‘Nothing is assured’ – Sonya, Morecambe.
Mid-morning, and the rain’s falling hard on my tent. Its light and rhythmic percussion wraps into my dozes like a thousand tiny mallets pattering against a vale of cotton wool. Droplets condense and form on the inside, and drip drop drip down onto my sleeping bag. In the course of the night, the lower half of the tent has flooded and most of my stuff is soaked through. My feet are freezing, but most of me’s unscathed. For around an hour I sit inside that tent, listening to the rain, wondering when it will take a pause.
At last, a break in the showers. I dash out into the nearby forest to find a discreet spot for my ablutions, then return to pack up. The rain’s still paused – great! I combine desperation with opportunity and attack my bike’s rear gears with a screwdriver. Eventually some combination of twists and fiddles has the vehicle moving as it should again. I celebrate with a few bowls of granola and just the most wonderful view of Lake Thirlmere. Mists hover above in thick tufts, their reflections on the water’s surface giving the impression of the imminent collapse of the heavens.
‘You know what the difference is? At the weekends, people in Finland go out to their homes in the countryside, they exercise, they enjoy the air. In Glasgow, they just go to the shops.’
– Tommi and Michelle, Glasgow.
Warning: Glasgow is a small universe. Capturing it in an economical amount of words has proven more difficult than any place I’ve visited. As my write-up’s turned out so long (and yet I’ve omitted so much), it’s been sub-headed into days which can be read separately. But I dare not separate them into chapters. Just like the city itself, one element necessarily informs another and interweaves with it. If reading this on a web browser, I advise for the sake of time not attempting to read in one sitting. Same goes to the around 600 email subscribers to this blog.
Cherish those mornings where there’s no need to rush. When the alarm clock states the time factually rather than coercively. Get up now, or in half an hour? It doesn’t particularly matter. The pillow has taken on the texture and proportions of a heavenly cloud. Let the morning become afternoon without us dashing around, shoving on our shoes whilst hurrying out the door in a commuter’s cossack dance. The world will continue in its same majestic and ludicrous whirl without us bearing witness to it. Placing a quilt over one’s head is a perfectly respectable way of dispelling life’s demands for another day.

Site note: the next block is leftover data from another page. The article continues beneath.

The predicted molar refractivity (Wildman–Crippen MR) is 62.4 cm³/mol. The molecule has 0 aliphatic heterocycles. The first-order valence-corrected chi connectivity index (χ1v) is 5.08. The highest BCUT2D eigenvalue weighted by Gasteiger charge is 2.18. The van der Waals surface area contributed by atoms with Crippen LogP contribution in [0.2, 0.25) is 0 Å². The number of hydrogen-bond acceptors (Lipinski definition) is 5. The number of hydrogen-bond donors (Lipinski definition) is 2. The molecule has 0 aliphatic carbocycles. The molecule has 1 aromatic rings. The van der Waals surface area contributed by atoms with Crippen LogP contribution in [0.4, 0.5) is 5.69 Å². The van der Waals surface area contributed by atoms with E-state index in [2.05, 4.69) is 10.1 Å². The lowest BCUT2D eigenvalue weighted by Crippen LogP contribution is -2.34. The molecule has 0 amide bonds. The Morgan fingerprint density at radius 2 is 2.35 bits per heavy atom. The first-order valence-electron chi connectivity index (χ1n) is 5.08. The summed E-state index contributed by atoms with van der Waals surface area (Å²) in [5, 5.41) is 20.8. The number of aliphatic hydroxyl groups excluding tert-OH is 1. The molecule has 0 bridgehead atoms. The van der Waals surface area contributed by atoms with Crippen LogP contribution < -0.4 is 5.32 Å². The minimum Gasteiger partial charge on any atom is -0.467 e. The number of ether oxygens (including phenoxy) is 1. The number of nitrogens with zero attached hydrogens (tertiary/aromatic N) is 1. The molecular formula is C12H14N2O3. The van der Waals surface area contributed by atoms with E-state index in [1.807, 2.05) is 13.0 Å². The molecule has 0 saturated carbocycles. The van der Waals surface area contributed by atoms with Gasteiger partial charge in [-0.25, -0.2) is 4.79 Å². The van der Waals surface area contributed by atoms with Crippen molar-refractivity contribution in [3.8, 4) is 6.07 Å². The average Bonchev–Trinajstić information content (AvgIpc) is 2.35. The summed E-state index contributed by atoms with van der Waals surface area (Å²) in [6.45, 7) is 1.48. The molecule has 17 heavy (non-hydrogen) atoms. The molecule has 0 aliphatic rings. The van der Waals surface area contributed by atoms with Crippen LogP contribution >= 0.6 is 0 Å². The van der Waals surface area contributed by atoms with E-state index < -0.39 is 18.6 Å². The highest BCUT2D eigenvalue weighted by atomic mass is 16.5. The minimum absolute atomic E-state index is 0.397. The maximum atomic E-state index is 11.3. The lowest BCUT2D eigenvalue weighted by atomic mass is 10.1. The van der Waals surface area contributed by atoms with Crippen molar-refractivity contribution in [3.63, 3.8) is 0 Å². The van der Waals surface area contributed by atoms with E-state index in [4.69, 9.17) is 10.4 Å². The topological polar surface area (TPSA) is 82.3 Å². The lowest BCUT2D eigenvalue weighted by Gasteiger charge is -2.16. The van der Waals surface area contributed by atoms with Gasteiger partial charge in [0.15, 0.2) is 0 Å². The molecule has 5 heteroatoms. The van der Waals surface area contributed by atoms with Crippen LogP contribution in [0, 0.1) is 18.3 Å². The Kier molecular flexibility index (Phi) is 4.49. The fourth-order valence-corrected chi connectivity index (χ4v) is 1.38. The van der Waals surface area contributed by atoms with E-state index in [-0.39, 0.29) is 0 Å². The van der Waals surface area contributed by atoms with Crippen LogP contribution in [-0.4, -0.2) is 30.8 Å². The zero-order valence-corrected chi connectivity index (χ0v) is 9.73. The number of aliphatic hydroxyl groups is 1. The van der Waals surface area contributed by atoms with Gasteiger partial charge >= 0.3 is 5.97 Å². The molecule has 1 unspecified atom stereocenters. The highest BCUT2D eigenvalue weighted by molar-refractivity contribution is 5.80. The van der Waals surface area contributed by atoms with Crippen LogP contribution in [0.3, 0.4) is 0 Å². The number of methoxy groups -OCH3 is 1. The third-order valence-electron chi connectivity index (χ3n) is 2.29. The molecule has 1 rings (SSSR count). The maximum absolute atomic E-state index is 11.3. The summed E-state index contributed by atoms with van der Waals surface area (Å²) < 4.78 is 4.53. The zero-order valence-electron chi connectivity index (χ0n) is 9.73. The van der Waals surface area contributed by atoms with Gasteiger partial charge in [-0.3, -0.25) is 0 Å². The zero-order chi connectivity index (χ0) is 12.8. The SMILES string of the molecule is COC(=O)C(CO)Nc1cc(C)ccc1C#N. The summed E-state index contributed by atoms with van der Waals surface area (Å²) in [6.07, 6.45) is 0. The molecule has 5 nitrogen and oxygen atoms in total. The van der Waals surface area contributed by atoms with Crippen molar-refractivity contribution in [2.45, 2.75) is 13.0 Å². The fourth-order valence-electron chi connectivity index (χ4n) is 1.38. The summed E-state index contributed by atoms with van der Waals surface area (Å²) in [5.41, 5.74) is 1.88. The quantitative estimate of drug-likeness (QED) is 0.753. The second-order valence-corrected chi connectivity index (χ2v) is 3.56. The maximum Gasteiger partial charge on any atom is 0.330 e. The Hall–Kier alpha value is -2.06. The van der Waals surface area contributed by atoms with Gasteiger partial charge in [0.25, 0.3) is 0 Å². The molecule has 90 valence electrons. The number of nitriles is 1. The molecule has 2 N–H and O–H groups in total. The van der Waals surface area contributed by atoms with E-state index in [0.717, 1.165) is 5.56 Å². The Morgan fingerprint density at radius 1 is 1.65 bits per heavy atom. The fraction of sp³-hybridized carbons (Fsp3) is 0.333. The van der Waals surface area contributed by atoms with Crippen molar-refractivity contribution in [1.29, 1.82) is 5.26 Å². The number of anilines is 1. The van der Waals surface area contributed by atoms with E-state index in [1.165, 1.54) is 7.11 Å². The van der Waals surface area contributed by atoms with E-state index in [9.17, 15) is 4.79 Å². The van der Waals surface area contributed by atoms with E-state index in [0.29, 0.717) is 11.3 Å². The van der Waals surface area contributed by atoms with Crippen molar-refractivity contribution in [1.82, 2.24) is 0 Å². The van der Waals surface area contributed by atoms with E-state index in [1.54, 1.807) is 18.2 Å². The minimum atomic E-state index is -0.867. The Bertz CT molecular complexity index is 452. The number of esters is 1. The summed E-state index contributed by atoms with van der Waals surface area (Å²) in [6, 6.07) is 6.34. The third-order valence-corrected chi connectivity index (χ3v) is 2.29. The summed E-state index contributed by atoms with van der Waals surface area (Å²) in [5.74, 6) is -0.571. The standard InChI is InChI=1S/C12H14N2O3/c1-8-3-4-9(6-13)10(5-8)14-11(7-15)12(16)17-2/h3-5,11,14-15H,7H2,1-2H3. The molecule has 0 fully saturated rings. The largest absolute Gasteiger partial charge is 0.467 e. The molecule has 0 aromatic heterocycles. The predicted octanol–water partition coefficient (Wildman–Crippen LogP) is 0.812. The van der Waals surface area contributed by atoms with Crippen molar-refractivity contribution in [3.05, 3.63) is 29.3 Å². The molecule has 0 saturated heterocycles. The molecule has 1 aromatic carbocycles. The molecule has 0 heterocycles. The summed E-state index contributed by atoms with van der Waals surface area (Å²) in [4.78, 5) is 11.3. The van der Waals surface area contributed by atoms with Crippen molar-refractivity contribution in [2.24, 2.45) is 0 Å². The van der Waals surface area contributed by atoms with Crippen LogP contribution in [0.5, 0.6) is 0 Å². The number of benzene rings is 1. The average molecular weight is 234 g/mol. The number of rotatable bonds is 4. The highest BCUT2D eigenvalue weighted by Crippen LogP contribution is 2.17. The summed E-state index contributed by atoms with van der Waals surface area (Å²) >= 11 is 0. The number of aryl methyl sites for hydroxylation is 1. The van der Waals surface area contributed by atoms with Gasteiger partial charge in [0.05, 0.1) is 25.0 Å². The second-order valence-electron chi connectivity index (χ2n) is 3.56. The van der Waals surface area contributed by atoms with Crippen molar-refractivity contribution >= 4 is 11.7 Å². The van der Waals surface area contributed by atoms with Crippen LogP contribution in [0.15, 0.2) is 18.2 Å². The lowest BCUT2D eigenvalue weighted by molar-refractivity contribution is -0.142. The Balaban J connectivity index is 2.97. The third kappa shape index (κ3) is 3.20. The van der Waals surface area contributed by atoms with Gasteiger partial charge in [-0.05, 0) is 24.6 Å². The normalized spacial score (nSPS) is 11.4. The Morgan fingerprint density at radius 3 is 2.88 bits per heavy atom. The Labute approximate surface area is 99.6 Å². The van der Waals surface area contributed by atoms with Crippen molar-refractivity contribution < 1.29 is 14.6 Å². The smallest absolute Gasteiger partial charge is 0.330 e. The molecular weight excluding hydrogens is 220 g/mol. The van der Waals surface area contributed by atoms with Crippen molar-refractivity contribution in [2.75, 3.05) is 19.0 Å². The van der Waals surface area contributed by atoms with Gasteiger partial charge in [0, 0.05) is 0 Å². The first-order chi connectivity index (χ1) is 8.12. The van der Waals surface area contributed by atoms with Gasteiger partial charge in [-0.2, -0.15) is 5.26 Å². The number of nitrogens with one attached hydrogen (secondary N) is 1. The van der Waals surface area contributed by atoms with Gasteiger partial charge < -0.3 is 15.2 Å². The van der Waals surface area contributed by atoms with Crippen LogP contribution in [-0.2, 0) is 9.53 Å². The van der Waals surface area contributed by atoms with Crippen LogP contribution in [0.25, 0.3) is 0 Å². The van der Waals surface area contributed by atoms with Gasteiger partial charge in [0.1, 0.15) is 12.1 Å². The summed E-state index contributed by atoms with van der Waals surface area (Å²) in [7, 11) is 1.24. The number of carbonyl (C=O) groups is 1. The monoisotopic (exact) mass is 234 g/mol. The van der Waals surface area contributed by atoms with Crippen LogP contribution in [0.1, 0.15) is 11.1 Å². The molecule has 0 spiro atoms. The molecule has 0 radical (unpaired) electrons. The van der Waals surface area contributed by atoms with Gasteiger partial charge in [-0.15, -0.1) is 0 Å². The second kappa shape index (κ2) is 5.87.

It’s a pleasure waking up slowly in Glasgow at Tommi and Michelle’s. Tommi I met previously in a pub in Dornoch: he invited me to stay with him when I arrived in Glasgow, and kindly lived up to his word. I met Michelle and Nico, his wife and son, the previous afternoon. Michelle’s a native of Dumbarton, but a career in business management brought her to Finland, Norway and back to Glasgow. She’s suffered from MS in more recent years, but has used her experience and skills to assist the MS Society with its campaigns and organisation. Nico is a nineteen year old tennis maestro. As can be the case with young men, he bounds away with more energy and life than life itself can keep up with, which can lead to a kind of post-teen/early twenties dislocation where what one should do isn’t clear, and indecision paralyses. Over cereal and tea – after camping, such luxury – we talk for some time about Glasgow and Scotland. There’s no need to rush, and each topic is treated carefully, without shortcutting to received wisdom or printed opinion as so often blights much discussion of current affairs.